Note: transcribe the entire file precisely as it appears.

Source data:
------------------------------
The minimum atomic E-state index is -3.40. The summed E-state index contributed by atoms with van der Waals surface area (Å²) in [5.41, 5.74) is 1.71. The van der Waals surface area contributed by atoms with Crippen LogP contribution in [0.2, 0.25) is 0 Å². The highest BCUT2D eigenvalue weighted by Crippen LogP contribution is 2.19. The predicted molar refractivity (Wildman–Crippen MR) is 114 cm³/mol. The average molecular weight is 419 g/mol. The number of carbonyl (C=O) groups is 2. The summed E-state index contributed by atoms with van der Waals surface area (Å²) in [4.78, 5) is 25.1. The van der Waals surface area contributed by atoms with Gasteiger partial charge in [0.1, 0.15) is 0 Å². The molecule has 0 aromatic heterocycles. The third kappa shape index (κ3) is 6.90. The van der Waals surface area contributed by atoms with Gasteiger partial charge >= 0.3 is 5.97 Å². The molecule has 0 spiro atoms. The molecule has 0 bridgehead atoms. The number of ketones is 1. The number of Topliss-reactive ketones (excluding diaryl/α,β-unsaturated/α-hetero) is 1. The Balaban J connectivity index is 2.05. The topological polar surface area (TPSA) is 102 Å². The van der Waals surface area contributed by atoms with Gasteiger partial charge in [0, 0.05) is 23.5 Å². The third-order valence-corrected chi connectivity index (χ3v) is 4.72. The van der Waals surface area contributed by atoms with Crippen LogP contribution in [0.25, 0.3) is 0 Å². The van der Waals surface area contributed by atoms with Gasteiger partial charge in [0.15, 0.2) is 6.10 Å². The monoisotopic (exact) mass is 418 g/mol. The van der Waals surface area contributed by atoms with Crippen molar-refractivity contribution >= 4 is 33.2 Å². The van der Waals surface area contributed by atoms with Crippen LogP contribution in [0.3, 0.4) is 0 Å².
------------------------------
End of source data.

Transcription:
The minimum atomic E-state index is -3.40. The summed E-state index contributed by atoms with van der Waals surface area (Å²) in [5.41, 5.74) is 1.71. The van der Waals surface area contributed by atoms with Crippen LogP contribution in [0.2, 0.25) is 0 Å². The highest BCUT2D eigenvalue weighted by Crippen LogP contribution is 2.19. The predicted molar refractivity (Wildman–Crippen MR) is 114 cm³/mol. The average molecular weight is 419 g/mol. The number of carbonyl (C=O) groups is 2. The summed E-state index contributed by atoms with van der Waals surface area (Å²) in [4.78, 5) is 25.1. The van der Waals surface area contributed by atoms with Gasteiger partial charge in [0.1, 0.15) is 0 Å². The molecule has 0 aromatic heterocycles. The third kappa shape index (κ3) is 6.90. The van der Waals surface area contributed by atoms with Gasteiger partial charge >= 0.3 is 5.97 Å². The molecule has 0 spiro atoms. The molecule has 0 bridgehead atoms. The number of ketones is 1. The number of Topliss-reactive ketones (excluding diaryl/α,β-unsaturated/α-hetero) is 1. The Balaban J connectivity index is 2.05. The topological polar surface area (TPSA) is 102 Å². The van der Waals surface area contributed by atoms with Gasteiger partial charge in [0, 0.05) is 23.5 Å². The third-order valence-corrected chi connectivity index (χ3v) is 4.72. The van der Waals surface area contributed by atoms with Crippen LogP contribution in [0.25, 0.3) is 0 Å². The van der Waals surface area contributed by atoms with Gasteiger partial charge in [0.15, 0.2) is 6.10 Å². The monoisotopic (exact) mass is 418 g/mol. The van der Waals surface area contributed by atoms with Crippen molar-refractivity contribution >= 4 is 33.2 Å². The van der Waals surface area contributed by atoms with Crippen LogP contribution in [0.3, 0.4) is 0 Å².